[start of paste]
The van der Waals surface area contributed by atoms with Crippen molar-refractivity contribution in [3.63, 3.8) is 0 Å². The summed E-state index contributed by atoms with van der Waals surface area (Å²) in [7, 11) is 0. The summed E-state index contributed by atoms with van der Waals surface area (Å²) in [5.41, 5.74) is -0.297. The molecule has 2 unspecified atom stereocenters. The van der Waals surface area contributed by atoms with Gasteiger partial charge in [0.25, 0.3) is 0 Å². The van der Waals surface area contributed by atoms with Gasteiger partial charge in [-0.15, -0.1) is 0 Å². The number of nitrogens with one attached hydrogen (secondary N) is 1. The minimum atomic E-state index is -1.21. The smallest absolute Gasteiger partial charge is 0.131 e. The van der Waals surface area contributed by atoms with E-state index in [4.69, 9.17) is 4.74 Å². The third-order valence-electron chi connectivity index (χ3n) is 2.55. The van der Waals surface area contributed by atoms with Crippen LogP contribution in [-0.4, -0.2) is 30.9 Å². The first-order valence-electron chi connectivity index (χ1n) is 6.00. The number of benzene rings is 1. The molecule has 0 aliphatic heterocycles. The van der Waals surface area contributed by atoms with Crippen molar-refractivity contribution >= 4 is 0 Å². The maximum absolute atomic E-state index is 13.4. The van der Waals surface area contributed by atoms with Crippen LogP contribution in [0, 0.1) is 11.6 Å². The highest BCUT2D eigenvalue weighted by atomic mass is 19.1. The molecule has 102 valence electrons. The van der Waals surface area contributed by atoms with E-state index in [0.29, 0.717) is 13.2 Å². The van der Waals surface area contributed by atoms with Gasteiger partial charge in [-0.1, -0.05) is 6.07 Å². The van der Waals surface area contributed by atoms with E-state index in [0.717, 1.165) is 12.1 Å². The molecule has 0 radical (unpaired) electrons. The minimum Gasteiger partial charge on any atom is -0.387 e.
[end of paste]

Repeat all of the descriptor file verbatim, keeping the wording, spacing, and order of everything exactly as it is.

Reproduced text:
The van der Waals surface area contributed by atoms with Crippen molar-refractivity contribution in [3.63, 3.8) is 0 Å². The summed E-state index contributed by atoms with van der Waals surface area (Å²) in [7, 11) is 0. The summed E-state index contributed by atoms with van der Waals surface area (Å²) in [5.41, 5.74) is -0.297. The molecule has 2 unspecified atom stereocenters. The van der Waals surface area contributed by atoms with Gasteiger partial charge in [0.25, 0.3) is 0 Å². The van der Waals surface area contributed by atoms with Gasteiger partial charge in [-0.15, -0.1) is 0 Å². The number of nitrogens with one attached hydrogen (secondary N) is 1. The minimum atomic E-state index is -1.21. The smallest absolute Gasteiger partial charge is 0.131 e. The van der Waals surface area contributed by atoms with E-state index in [4.69, 9.17) is 4.74 Å². The third-order valence-electron chi connectivity index (χ3n) is 2.55. The van der Waals surface area contributed by atoms with Crippen LogP contribution in [-0.4, -0.2) is 30.9 Å². The first-order valence-electron chi connectivity index (χ1n) is 6.00. The number of benzene rings is 1. The molecule has 0 aliphatic heterocycles. The van der Waals surface area contributed by atoms with Crippen molar-refractivity contribution >= 4 is 0 Å². The maximum absolute atomic E-state index is 13.4. The van der Waals surface area contributed by atoms with Crippen LogP contribution in [0, 0.1) is 11.6 Å². The highest BCUT2D eigenvalue weighted by atomic mass is 19.1. The molecule has 102 valence electrons. The van der Waals surface area contributed by atoms with E-state index in [0.29, 0.717) is 13.2 Å². The van der Waals surface area contributed by atoms with Gasteiger partial charge in [-0.1, -0.05) is 6.07 Å². The van der Waals surface area contributed by atoms with E-state index in [0.717, 1.165) is 12.1 Å². The molecule has 0 radical (unpaired) electrons. The minimum Gasteiger partial charge on any atom is -0.387 e.